Other articles by the same author
Note: This is the first article in a series that I will be writing about foraging in West Michigan.
I begin describing my foraging adventures in the city of Grand Rapids and its outer limits with purslane deliberately, because purslane only grows in the hot summer months. It begins germinating when soil temperatures reach 60 degrees, but it germinates best when it's hot. So you start to see it peeking out of sidewalk cracks and taking over garden beds in late June, right about the time fireflies appear. You've probably ripped it out of your driveway or weeded it out of your flower beds and tossed it, never realizing that you were throwing away a superfood. Yes: a superfood. Purslane is one of those wonderful foods that will make you healthier if you incorporate it in your diet- up there with salmon almonds, quinoa and blueberries. Only you don't find purslane in oversized packages at Costco. You find it growing wild everywhere in June, July and August.
Here's what it looks like when it first appears, nestled in with a little clover and grass. It's a succulent, meaning that it's a water storer capable of living in hot and dry conditions, so it doesn't take long to get a bit fleshier looking. In the second picture, you can see this happening - it starts to look like moss rose, its relative, without the showy flowers (purslane flowers are small and yellow). When it starts looking like a jade plant - fat and green and shiny - that's when you pick it. Do not gather it from the street, though, as it will have absorbed traffic pollution including heavy metals. Always use caution when foraging. Remember that plants that grow near roadways will have absorbed exhaust fumes. I've picked and eaten purslane from sidewalks on lesser traveled streets.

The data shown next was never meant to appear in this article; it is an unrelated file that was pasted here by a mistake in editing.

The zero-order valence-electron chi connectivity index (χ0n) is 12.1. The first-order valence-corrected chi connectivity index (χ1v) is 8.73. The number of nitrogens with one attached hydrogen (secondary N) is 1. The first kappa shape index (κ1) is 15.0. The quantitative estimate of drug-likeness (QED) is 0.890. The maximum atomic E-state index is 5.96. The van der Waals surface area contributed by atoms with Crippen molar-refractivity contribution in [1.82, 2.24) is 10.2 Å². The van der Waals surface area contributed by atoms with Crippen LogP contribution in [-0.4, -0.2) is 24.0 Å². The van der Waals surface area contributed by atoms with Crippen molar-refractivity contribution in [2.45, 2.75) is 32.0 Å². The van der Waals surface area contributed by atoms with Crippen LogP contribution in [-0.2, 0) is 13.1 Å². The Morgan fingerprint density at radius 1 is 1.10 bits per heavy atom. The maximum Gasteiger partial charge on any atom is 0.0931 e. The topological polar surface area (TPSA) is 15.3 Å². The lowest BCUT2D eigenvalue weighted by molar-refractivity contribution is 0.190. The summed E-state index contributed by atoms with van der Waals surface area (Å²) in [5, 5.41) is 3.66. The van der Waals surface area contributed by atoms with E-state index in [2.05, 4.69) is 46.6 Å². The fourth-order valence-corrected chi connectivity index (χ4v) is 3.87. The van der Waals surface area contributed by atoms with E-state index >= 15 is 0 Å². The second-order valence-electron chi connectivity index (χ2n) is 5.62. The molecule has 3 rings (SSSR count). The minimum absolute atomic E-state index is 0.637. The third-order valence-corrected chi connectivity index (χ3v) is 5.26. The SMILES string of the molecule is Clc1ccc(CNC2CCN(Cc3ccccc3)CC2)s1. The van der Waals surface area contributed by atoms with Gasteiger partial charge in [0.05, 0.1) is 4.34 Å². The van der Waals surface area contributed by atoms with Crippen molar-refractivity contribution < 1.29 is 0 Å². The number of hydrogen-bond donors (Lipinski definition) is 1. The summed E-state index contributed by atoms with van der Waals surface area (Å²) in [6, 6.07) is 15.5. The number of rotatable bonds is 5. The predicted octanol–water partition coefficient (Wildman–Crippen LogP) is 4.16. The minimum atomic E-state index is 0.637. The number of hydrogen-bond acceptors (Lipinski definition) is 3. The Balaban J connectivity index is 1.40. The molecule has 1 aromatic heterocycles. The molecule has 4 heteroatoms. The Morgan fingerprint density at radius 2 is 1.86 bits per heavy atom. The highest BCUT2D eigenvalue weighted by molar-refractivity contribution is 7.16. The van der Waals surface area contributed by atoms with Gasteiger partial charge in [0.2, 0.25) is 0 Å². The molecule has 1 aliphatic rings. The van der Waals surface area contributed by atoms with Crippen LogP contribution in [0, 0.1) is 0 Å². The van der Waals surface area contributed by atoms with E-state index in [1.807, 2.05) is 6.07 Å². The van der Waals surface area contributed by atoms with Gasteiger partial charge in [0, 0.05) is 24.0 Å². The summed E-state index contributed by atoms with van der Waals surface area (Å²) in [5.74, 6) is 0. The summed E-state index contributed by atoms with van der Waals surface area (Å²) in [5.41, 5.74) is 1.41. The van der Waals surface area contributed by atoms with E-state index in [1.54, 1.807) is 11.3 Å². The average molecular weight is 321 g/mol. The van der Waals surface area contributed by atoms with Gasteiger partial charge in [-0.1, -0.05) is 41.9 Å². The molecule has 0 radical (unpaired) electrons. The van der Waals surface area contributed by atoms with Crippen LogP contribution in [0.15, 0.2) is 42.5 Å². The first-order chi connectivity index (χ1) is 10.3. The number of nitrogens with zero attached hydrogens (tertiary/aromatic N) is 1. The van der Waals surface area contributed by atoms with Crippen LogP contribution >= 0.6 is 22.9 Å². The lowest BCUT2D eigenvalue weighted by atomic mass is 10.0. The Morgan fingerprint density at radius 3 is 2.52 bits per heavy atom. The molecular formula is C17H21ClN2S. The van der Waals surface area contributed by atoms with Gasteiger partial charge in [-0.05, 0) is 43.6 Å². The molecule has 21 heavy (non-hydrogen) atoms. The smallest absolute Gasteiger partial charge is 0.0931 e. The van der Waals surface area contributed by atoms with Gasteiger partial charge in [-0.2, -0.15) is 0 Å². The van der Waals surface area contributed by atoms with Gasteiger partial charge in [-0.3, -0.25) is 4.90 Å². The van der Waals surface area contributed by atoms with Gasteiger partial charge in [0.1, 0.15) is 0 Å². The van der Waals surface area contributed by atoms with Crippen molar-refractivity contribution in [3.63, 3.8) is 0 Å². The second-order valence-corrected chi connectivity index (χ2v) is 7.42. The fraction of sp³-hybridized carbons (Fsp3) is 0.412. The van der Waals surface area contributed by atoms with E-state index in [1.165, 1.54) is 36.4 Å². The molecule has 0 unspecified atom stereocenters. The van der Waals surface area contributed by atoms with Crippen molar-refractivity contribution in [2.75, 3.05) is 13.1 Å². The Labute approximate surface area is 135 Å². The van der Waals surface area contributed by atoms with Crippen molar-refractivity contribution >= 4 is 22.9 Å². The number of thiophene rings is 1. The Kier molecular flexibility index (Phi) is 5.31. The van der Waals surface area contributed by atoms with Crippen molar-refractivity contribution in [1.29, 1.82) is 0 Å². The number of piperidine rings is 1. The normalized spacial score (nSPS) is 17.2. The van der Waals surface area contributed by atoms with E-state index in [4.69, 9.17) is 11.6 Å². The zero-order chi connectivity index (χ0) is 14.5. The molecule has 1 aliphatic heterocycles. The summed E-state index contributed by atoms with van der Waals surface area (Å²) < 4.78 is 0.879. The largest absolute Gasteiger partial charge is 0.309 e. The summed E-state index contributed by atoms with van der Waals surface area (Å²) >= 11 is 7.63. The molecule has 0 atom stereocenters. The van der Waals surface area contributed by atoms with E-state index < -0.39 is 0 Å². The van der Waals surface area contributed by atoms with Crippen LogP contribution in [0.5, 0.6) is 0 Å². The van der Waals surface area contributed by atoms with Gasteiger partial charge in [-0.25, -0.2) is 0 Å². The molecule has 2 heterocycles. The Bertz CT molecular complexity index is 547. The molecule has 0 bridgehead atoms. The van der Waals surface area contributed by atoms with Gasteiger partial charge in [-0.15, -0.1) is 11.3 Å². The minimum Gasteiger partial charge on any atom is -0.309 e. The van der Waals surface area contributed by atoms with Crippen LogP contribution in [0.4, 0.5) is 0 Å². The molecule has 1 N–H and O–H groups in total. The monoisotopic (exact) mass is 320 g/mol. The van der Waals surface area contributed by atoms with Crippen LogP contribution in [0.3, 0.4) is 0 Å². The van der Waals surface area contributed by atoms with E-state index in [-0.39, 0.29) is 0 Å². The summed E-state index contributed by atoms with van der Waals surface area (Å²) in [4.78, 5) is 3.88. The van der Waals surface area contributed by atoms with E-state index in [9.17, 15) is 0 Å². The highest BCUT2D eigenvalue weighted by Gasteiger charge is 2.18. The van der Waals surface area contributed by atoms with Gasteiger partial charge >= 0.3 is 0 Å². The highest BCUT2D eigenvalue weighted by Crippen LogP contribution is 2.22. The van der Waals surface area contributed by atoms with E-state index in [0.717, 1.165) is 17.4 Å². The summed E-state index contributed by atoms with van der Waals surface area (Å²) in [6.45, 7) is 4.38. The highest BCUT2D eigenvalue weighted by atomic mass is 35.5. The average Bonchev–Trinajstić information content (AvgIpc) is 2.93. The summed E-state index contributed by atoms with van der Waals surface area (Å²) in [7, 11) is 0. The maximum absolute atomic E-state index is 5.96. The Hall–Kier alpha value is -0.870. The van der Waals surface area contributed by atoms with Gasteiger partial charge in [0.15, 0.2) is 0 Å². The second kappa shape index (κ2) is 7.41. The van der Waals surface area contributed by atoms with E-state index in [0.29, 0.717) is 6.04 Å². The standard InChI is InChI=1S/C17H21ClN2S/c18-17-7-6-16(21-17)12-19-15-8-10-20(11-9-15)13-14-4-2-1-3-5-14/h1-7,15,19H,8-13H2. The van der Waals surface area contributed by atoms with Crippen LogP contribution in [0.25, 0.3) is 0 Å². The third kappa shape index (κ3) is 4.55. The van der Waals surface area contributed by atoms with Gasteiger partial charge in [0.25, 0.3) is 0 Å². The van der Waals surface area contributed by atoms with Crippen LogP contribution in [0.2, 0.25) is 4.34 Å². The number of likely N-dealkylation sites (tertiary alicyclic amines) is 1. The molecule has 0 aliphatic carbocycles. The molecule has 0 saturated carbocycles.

Purslane is high in omega-3 fatty acids, more so than any other leafy vegetable. It's also a good source of Thiamin, Niacin, Vitamin B6 and Folate and a very good source of Vitamins A and C, Riboflavin, Calcium, Magnesium, Iron, Copper, Phosphorus, Potassium and Manganese. It has about seven calories per serving. That's right, only seven. If you are prone to kidney stones, you should note that it contains oxalate.
What do you do with purslane? Toss it in a salad to add a little crunch. To me it tastes kind of like a mild green pepper, a bit sour. I added it to my spaghetti a few weeks ago and for a moment I thought I'd added peppers. Like kale or spinach, adding it to soups retains all the nutrition of purslane while not changing the taste much. Also an option: casseroles, stews or anything that could use a little green. It can also be pickled or fermented, but I haven't done either.
It won't be available for that much longer, so try it now while you can- it's healthy and free. What could be better?
Rachel Potter has lived with her family in the Riverside Gardens neighborhood for 16 years. She is passionate about better living through food, exercise, sleep, herbalism, and community building.
Reports on: Food, herbalism, dogs, Creston